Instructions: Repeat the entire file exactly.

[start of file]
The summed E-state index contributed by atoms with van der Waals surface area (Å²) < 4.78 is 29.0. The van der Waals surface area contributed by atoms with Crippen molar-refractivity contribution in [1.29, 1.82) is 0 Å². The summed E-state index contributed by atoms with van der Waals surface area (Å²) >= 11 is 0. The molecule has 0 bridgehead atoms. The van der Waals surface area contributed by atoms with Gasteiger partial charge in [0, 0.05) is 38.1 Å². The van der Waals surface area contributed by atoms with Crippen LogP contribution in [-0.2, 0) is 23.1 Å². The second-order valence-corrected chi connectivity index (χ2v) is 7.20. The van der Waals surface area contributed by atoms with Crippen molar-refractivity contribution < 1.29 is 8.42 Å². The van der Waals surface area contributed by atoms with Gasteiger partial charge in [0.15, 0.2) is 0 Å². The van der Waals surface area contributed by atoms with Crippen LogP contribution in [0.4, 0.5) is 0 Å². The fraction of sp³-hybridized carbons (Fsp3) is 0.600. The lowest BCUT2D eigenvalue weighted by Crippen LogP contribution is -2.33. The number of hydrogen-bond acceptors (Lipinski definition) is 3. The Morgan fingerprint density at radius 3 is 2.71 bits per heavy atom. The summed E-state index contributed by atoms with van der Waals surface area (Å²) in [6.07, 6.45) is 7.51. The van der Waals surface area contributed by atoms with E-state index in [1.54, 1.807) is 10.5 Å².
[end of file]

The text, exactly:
The summed E-state index contributed by atoms with van der Waals surface area (Å²) < 4.78 is 29.0. The van der Waals surface area contributed by atoms with Crippen molar-refractivity contribution in [1.29, 1.82) is 0 Å². The summed E-state index contributed by atoms with van der Waals surface area (Å²) >= 11 is 0. The molecule has 0 bridgehead atoms. The van der Waals surface area contributed by atoms with Gasteiger partial charge in [0, 0.05) is 38.1 Å². The van der Waals surface area contributed by atoms with Crippen LogP contribution in [-0.2, 0) is 23.1 Å². The second-order valence-corrected chi connectivity index (χ2v) is 7.20. The van der Waals surface area contributed by atoms with Crippen molar-refractivity contribution < 1.29 is 8.42 Å². The van der Waals surface area contributed by atoms with Gasteiger partial charge in [0.15, 0.2) is 0 Å². The van der Waals surface area contributed by atoms with Crippen LogP contribution in [0.4, 0.5) is 0 Å². The fraction of sp³-hybridized carbons (Fsp3) is 0.600. The lowest BCUT2D eigenvalue weighted by Crippen LogP contribution is -2.33. The number of hydrogen-bond acceptors (Lipinski definition) is 3. The Morgan fingerprint density at radius 3 is 2.71 bits per heavy atom. The summed E-state index contributed by atoms with van der Waals surface area (Å²) in [6.07, 6.45) is 7.51. The van der Waals surface area contributed by atoms with E-state index in [1.54, 1.807) is 10.5 Å².